Bermuda is an ideal spot for a summer beach vacation, but if you go between mid-November and mid-April (when the weather isn’t quite island tropical) there’s still plenty to do. Especially if you’re looking for a more active itinerary. Known for pink sand beaches and close proximity to the U.S. Eastern Seaboard, Bermuda is a solid winter getaway for people looking to escape their icy cities for somewhere more mild—and the island has its fair share of off season perks.
Rooms at the Fairmont Princess Hamilton run around $180/night in the off season (booked one month out), compared to $419/night the first week of June (booked five months out).
This AirBnB, which is centrally located in Hamilton and sleeps three people, jumps from $175/night in the off season to $299/night in the middle of summer.
According to Google Flights, prices don’t fluctuate as much if you’re coming from the East Coast—averaging between $300-400 year round—but you’re less likely to find anything under $300 during the summer.
While prices between activities from the off season to high season don’t fluctuate much, it will certainly be easier to book experiences in the colder months, as things tend to book up quickly (and several months out) between the months of May and August.
Why It’s Still Great
The island’s beautiful beaches and turquoise waters can sometimes steal all the attention—and they are wonderful in summer—but if you want to spend less time lounging in a beach chair and more time exploring all the 22-square-mile island has to offer, going to Bermuda in the off season will motivate you to get off your beach bum. Try a Twizy—the new two-seater electric vehicles available for tourists to rent—for a little more adventure.
Of course, there will be fewer people—but in a very specific way. Bermuda is a major stop for 2,500-person cruise liners, but those ships don’t dock in Bermuda in the off season, meaning places like the historic Royal Navy Dockyard won’t be as mobbed with tourists. So take the time to appreciate all that the area has to offer. Try some swizzle cake from the Bermuda Rum Cake Company or tour the National Museum of Bermuda, which details the island country’s political and maritime history with strong links to Great Britain and the United States.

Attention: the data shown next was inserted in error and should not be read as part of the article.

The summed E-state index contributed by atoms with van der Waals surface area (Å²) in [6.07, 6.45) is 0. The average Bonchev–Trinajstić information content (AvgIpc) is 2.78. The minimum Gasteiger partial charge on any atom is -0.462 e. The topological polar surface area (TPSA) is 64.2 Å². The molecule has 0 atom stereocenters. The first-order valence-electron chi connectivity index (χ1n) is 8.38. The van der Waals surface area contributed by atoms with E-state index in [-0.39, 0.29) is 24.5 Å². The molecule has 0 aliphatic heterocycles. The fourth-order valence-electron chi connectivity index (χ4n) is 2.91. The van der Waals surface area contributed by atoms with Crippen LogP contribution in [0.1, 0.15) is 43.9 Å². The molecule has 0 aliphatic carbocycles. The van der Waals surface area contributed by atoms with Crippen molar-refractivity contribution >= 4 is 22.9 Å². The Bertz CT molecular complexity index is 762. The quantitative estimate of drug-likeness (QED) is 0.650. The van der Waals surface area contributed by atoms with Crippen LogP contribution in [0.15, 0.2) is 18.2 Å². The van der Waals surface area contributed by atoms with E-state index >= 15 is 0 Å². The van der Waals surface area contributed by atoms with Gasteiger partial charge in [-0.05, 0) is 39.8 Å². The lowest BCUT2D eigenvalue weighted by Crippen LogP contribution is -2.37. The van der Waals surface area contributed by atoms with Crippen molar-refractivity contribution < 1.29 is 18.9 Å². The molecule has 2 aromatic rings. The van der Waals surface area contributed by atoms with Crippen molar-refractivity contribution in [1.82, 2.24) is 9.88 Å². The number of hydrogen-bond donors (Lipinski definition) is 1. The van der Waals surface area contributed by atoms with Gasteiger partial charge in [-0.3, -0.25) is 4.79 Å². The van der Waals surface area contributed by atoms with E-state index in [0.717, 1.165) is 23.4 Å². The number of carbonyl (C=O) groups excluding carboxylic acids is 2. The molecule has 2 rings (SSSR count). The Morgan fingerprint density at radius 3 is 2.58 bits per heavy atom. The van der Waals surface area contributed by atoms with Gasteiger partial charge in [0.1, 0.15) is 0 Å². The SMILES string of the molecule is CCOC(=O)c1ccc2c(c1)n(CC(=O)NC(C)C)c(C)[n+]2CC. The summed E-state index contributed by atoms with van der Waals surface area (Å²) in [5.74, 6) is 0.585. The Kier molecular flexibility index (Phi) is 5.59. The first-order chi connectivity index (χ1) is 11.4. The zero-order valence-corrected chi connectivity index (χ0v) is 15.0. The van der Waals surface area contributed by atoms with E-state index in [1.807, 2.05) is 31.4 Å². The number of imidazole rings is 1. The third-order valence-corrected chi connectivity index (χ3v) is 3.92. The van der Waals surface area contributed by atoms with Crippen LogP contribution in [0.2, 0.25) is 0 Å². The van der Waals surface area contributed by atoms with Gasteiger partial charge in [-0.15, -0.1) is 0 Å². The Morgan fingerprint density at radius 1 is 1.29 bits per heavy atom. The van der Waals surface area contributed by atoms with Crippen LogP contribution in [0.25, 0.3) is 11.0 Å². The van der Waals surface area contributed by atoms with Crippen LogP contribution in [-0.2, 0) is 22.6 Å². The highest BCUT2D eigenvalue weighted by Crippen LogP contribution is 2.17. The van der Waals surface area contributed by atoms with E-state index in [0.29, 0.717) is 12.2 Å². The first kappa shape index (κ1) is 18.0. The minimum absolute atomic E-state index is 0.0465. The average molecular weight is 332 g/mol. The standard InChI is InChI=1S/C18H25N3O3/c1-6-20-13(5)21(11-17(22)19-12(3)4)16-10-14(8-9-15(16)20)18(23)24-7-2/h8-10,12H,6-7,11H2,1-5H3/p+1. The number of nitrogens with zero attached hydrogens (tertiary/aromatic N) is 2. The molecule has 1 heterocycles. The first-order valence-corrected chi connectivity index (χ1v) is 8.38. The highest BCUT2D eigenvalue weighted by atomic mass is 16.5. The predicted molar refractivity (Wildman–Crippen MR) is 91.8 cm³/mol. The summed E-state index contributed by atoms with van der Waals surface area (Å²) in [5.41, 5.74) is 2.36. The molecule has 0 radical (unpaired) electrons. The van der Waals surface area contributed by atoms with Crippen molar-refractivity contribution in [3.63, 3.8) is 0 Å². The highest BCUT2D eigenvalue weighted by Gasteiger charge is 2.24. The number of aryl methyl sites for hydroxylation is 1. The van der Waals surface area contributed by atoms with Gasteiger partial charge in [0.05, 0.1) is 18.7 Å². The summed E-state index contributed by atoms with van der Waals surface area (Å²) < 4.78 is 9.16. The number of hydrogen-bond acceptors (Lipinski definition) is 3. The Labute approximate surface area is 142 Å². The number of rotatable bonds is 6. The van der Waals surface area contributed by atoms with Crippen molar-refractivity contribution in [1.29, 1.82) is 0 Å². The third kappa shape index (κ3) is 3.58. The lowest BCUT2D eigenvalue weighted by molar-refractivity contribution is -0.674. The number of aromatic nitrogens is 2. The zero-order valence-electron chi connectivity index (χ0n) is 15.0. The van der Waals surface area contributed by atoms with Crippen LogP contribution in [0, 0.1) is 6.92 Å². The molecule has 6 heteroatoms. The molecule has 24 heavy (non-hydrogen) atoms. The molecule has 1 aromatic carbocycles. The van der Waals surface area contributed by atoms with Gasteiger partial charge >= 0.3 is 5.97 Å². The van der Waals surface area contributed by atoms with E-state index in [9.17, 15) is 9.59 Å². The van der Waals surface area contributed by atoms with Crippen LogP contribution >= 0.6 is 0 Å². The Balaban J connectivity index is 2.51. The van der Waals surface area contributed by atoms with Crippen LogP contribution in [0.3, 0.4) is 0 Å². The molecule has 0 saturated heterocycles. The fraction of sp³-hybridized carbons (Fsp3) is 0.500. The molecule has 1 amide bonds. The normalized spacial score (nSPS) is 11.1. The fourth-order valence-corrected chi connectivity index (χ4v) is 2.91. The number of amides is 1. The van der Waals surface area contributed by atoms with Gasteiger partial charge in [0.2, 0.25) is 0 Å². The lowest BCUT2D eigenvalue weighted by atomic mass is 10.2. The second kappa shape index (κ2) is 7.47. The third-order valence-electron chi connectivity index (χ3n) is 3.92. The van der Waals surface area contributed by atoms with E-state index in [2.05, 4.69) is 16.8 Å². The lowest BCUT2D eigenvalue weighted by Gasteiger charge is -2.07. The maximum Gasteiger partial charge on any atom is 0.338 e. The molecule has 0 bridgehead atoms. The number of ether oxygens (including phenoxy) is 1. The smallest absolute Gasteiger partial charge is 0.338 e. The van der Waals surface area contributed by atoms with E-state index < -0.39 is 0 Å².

Bring layers—you won’t need a full-on coat, but a sweater and maybe even a light jacket (particularly in the evenings) will come in handy. Remember: Bermuda is parallel to North Carolina, so it’s not technically Caribbean and can get chilly in the winter. Also, if you have your own wetsuit, it may come in handy if you want to explore Bermuda’s surrounding ocean.
What’s On In The Off Season
As is the case with most of the Atlantic Ocean and U.S. Eastern Seaboard, winter is the best time of year to catch waves. Horseshoe Bay and Grape Bay are known surf spots on the island, though you may have to drive around to see which one is better on a given day. Bermuda doesn’t have a huge surf culture, but you will find community through Isolated Surfboards, a Bermudian-owned surf gear brand. The beaches will never be too busy. The waves are great for beginners, and you can easily book a lesson through the Winnow experiences app, where wetsuits are provided.
The Winnow experiences app offers a suite of activities that don’t require a wetsuit, including bike tours through historic St. George’s, beekeeping lessons, cocktail cruises, and en plein air picnic portrait sessions. If you want to relax, how about a secluded cave massage? The options are practically endless.
It’s not always easy to find fresh produce on a small, salt-water-locked island, and the heat of the summertime makes that even more difficult. That’s why Bermuda’s farmer’s market opens in the fall. The Bermuda Street Food Festival (October) and the Bermuda City Food Festival (March) are also great ways to sample fresh island produce, like Bermudian bananas (oh so sweet), and unique island street food, like curry pies. You can even book a privately cooked Bermudian meal (you’ll want to try their cod fish breakfast) through Winnow or go to Devil’s Isle for seasonally-inspired fare.
Of course, the famous locals’ spot Art Mel’s is open year round, so you can try the fried fish sandwich with raisin bread if you’re looking to indulge.
Everyone loves a speakeasy, but no one likes waiting in line for one. Bermuda’s very own (and recently opened) version, Yours Truly on Chancery Street, is centrally located enough to the city of Hamilton to attract crowds. You have to ring a doorbell to get in, and they will only let you in if there are enough seats for your party. But in the off season months, this isn’t likely to be an issue, so you can easily enjoy one of the bar’s exclusive, delicious, island-inspired cocktails and still be able to hear the person sitting across from you.